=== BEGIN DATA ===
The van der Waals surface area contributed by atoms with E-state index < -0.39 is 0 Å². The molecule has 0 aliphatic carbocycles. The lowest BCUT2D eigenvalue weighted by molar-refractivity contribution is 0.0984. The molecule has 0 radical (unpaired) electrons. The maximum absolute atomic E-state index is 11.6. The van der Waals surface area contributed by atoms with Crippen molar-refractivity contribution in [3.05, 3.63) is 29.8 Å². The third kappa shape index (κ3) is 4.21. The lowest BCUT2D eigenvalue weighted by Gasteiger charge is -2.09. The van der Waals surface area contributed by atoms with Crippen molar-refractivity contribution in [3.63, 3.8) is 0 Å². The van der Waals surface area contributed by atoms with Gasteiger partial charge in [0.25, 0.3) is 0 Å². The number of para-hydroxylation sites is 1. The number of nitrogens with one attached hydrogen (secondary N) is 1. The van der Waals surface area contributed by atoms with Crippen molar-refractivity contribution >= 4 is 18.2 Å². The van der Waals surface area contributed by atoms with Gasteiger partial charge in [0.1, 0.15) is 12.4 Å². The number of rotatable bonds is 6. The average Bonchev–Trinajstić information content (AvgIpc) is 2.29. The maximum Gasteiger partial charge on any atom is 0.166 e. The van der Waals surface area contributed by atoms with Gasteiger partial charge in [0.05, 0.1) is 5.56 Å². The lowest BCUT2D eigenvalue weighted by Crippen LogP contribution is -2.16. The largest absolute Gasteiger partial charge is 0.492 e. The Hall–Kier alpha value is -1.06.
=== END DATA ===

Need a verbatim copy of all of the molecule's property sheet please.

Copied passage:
The van der Waals surface area contributed by atoms with E-state index < -0.39 is 0 Å². The molecule has 0 aliphatic carbocycles. The lowest BCUT2D eigenvalue weighted by molar-refractivity contribution is 0.0984. The molecule has 0 radical (unpaired) electrons. The maximum absolute atomic E-state index is 11.6. The van der Waals surface area contributed by atoms with Crippen molar-refractivity contribution in [3.05, 3.63) is 29.8 Å². The third kappa shape index (κ3) is 4.21. The lowest BCUT2D eigenvalue weighted by Gasteiger charge is -2.09. The van der Waals surface area contributed by atoms with Crippen molar-refractivity contribution in [3.63, 3.8) is 0 Å². The van der Waals surface area contributed by atoms with Gasteiger partial charge in [0.25, 0.3) is 0 Å². The number of para-hydroxylation sites is 1. The number of nitrogens with one attached hydrogen (secondary N) is 1. The van der Waals surface area contributed by atoms with Crippen molar-refractivity contribution >= 4 is 18.2 Å². The van der Waals surface area contributed by atoms with Gasteiger partial charge in [0.1, 0.15) is 12.4 Å². The number of rotatable bonds is 6. The average Bonchev–Trinajstić information content (AvgIpc) is 2.29. The maximum Gasteiger partial charge on any atom is 0.166 e. The van der Waals surface area contributed by atoms with Gasteiger partial charge in [0.05, 0.1) is 5.56 Å². The lowest BCUT2D eigenvalue weighted by Crippen LogP contribution is -2.16. The largest absolute Gasteiger partial charge is 0.492 e. The Hall–Kier alpha value is -1.06.